The music, which was originally written in the 1980s, feels fairly timeless but is a reminder of the fantastic history of the musical itself. During its premiere 1988 run in Stratford-upon-Avon, England, actress Barbara Cook was nearly decapitated on an elaborate set (which makes the fact that THIS version of the musical has such elaborate sets pretty exciting. Maybe someone will be decapitated? I mean, that would be horrible). It was a flop on Broadway later that year, and it wasn’t until 2012 that it was finally revived.

Now, playing in Los Angeles this month and part of November 2015 at the historic Los Angeles Theater in Downtown LA, the production has taken full advantage of the new location to fully engross the audience. The theater itself, built in 1931 in the French Baroque style, is dazzling, with countless rooms, such as a ballroom and elaborate restrooms, and has been infiltrated to become a sort of CARRIE-themed haunted house. The production has created a faux pig farm tableau, Carrie’s bedroom, the girl’s locker room, and – of course in the ballroom – a balloon-filled school-gym prom. All of these rooms must be passed on the way to the restrooms, the concessions stand, and the exit, making the intermission pretty special. The theater building itself is dilapidated and only open to private rentals. Floors are buckling, gorgeous tapestry paintings are faded, ornate fixtures are falling apart. It is a massive lawsuit waiting to happen, so I am sure the insurance policy is fantastic. The unbelievable ceiling is riddled with bullet holes (about which the employees seem to know nothing).

The theater couldn’t have picked a better location, especially if you discount the fact that the Los Angeles Theater is smack in the middle of the vilest and disgusting part of Los Angeles. When you park in one of the massively overpriced lots and walk to the theater, you’ll pass dozens of starving, disabled, homeless people literally dying in the streets, begging the white hipsters on their way to the theater to see CARRIE: THE KILLER MUSICAL EXPERIENCE for food, money, anything. The oppressive California October heat, still in the 90s, makes the streets smell like garbage (or maybe it is just the garbage that smells like garbage). In any case, most people from New York should feel right at home, as I imagine being a privileged white hipster ignoring the poor and enjoying the aroma of cooking street garbage is normal for their theater attendees. For Los Angeles, it is a new and worsening phenomenon. It is part of the added attraction of going to see CARRIE: THE KILLER MUSICAL EXPERIENCE at this particular location. In fact, it is so shockingly heartbreaking that once you get inside the theater, you won’t even notice that the building doesn’t actually have air conditioning.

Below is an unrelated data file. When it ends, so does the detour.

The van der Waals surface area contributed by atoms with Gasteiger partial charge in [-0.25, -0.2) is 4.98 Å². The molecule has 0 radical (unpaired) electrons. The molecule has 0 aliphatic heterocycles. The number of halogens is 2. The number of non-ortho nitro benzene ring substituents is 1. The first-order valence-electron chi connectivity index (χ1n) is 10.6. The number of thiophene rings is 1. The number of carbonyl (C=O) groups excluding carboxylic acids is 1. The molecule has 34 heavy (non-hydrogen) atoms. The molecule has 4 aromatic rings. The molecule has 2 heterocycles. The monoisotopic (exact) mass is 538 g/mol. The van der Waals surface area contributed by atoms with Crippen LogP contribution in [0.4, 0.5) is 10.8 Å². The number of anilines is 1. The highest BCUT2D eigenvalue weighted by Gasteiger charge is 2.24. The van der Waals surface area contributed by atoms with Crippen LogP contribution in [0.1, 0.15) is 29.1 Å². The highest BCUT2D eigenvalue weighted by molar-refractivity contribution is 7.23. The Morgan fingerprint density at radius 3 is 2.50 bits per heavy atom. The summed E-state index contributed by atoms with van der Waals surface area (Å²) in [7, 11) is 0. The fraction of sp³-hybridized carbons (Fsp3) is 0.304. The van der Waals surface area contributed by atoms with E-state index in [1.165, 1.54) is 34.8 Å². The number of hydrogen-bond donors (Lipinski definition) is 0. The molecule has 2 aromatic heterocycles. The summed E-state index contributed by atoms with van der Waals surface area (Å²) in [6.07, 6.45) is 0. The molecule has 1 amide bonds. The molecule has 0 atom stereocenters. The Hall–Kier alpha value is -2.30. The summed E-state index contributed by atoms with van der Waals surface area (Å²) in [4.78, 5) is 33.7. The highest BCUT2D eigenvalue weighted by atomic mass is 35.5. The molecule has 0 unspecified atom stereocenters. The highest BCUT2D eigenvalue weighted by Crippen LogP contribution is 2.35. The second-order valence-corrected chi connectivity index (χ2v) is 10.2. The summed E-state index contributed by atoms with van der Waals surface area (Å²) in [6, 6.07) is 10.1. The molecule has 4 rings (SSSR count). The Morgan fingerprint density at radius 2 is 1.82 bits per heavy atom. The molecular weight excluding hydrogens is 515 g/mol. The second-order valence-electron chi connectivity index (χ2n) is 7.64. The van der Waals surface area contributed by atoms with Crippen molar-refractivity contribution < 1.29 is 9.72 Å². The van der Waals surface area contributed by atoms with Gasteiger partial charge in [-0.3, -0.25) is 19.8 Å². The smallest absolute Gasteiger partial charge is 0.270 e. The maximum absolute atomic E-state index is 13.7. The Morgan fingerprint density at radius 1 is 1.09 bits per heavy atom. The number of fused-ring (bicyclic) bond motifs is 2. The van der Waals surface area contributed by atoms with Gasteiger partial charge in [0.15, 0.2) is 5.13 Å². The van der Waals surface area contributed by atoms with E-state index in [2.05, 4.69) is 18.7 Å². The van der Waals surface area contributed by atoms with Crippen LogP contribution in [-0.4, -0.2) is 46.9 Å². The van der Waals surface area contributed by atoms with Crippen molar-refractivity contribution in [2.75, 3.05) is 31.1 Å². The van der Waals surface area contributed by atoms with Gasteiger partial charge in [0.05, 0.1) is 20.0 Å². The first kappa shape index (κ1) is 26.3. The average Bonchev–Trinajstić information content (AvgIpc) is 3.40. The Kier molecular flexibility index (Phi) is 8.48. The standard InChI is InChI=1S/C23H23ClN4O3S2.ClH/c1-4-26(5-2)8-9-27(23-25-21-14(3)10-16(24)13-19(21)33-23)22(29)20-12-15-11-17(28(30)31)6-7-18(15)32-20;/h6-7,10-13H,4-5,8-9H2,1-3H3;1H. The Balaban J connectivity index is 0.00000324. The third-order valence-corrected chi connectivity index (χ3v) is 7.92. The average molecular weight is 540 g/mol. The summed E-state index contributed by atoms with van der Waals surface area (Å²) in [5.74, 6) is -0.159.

At the screening I attended, the cast received a wholehearted, standing ovation from the entire audience, me included. If you go into it knowing that it isn’t CARRIE the film, but CARRIE: THE KILLER MUSICAL EXPERIENCE, you won’t be too disappointed. What you sacrifice in horror you gain in talented people singing and dancing. It’s a fair trade.